Market Bounces Back? Japan's Policy Changes Pay Attention to Traders!


 The US dollar fell on Monday as a rise in market sentiment pushed stock markets and riskier currencies higher, while the yen strengthened on reports that Japan will consider revising a decade-old action plan to fight deflation.

The U.S. dollar index, which measures the U.S. dollar against six major currencies, slipped 0.01% to 104.320, reversing some of its gains from the previous week after the U.S. Federal Reserve and the European Central Bank (ECB) raised rates and promised more to come.

A rebound in risk sentiment across the market pushed European shares higher after last week's big sell-off, while currencies including the euro and sterling retraced some of their losses from the previous two sessions.

The euro strengthened 0.3% to $1.06095, while sterling strengthened 0.3% to $1.21760. However, both remained lower than levels before the central bank's move last week.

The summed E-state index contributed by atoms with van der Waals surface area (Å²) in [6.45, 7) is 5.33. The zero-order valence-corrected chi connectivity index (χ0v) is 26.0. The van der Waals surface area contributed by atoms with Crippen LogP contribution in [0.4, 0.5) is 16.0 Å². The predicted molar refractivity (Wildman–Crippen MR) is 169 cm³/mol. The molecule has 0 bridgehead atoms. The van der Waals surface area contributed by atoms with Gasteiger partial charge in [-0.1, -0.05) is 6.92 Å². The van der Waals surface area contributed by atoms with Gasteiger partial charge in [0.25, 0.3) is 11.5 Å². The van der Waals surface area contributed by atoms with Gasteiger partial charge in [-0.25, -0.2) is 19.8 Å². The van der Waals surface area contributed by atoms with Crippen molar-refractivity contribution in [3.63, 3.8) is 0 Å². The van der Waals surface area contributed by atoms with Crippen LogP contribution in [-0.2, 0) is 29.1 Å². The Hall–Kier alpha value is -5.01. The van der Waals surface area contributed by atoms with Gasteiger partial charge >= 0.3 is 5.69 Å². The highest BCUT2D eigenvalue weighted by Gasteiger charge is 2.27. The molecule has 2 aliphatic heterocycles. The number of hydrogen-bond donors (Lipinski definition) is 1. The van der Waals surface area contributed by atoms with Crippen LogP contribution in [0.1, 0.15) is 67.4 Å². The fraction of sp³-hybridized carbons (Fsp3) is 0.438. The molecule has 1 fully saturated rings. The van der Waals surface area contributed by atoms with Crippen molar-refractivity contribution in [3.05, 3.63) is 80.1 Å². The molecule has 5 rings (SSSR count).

The strengthening US dollar has risen broadly this year, up 9%, following concerns about the global economy and widespread inflation. However, it has shrunk nearly 7% in the fourth quarter as investors bet that peak inflation and an economic recovery may be in sight.

The Japanese yen strengthened 0.2% on the day to 136.420 per dollar following reports Japan is considering revising key monetary policy after a new Bank of Japan governor was appointed in April.

The government will consider revising a joint statement signed in 2013 that committed the central bank to reach the 2% inflation target as soon as possible, sources said.

A survey of business morale in Germany showed a bigger-than-expected increase in December, supporting broader market risk sentiment, as the outlook for Europe's biggest economy improved despite the energy crisis.

ECB vice president Luis de Guindos said on Monday that the euro zone would continue to raise rates to curb inflation and was not considering revising its own medium-term inflation target of 2%.